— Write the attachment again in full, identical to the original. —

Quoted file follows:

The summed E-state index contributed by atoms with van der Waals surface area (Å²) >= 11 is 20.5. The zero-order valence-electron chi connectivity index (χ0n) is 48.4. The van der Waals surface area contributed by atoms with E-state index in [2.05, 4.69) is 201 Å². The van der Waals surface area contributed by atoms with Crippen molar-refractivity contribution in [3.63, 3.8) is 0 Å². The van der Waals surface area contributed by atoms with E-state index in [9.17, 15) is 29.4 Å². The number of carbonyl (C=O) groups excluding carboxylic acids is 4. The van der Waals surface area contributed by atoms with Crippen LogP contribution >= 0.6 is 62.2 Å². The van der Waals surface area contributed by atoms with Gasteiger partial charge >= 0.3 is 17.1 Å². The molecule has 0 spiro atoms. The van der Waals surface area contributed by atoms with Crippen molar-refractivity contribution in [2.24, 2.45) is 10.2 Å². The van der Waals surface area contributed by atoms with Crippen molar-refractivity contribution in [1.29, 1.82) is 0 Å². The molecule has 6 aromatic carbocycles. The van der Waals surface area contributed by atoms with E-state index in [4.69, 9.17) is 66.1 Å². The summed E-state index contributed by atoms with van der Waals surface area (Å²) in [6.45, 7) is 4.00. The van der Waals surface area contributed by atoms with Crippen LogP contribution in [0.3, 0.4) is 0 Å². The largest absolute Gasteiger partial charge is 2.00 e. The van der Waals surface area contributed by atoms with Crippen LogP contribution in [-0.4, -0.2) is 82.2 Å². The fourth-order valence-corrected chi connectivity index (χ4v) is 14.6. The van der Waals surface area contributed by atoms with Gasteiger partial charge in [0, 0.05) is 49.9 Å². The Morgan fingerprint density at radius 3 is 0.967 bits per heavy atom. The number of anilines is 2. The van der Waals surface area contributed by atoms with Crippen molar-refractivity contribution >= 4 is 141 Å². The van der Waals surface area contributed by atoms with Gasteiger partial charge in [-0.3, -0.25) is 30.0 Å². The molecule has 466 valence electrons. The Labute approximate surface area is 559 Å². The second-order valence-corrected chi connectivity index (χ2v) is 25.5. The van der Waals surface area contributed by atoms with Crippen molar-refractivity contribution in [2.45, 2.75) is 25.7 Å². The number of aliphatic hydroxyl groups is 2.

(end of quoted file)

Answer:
The summed E-state index contributed by atoms with van der Waals surface area (Å²) >= 11 is 20.5. The zero-order valence-electron chi connectivity index (χ0n) is 48.4. The van der Waals surface area contributed by atoms with E-state index in [2.05, 4.69) is 201 Å². The van der Waals surface area contributed by atoms with Crippen molar-refractivity contribution in [3.63, 3.8) is 0 Å². The van der Waals surface area contributed by atoms with E-state index in [9.17, 15) is 29.4 Å². The number of carbonyl (C=O) groups excluding carboxylic acids is 4. The van der Waals surface area contributed by atoms with Crippen LogP contribution >= 0.6 is 62.2 Å². The van der Waals surface area contributed by atoms with Gasteiger partial charge >= 0.3 is 17.1 Å². The molecule has 0 spiro atoms. The van der Waals surface area contributed by atoms with Crippen molar-refractivity contribution in [2.24, 2.45) is 10.2 Å². The van der Waals surface area contributed by atoms with Crippen molar-refractivity contribution in [1.29, 1.82) is 0 Å². The molecule has 6 aromatic carbocycles. The van der Waals surface area contributed by atoms with E-state index in [4.69, 9.17) is 66.1 Å². The summed E-state index contributed by atoms with van der Waals surface area (Å²) in [6.45, 7) is 4.00. The van der Waals surface area contributed by atoms with Crippen LogP contribution in [0.3, 0.4) is 0 Å². The largest absolute Gasteiger partial charge is 2.00 e. The van der Waals surface area contributed by atoms with Crippen LogP contribution in [-0.4, -0.2) is 82.2 Å². The fourth-order valence-corrected chi connectivity index (χ4v) is 14.6. The van der Waals surface area contributed by atoms with Gasteiger partial charge in [0, 0.05) is 49.9 Å². The Morgan fingerprint density at radius 3 is 0.967 bits per heavy atom. The number of anilines is 2. The van der Waals surface area contributed by atoms with Crippen molar-refractivity contribution >= 4 is 141 Å². The van der Waals surface area contributed by atoms with Gasteiger partial charge in [-0.3, -0.25) is 30.0 Å². The molecule has 466 valence electrons. The Labute approximate surface area is 559 Å². The second-order valence-corrected chi connectivity index (χ2v) is 25.5. The van der Waals surface area contributed by atoms with Crippen molar-refractivity contribution in [2.45, 2.75) is 25.7 Å². The number of aliphatic hydroxyl groups is 2.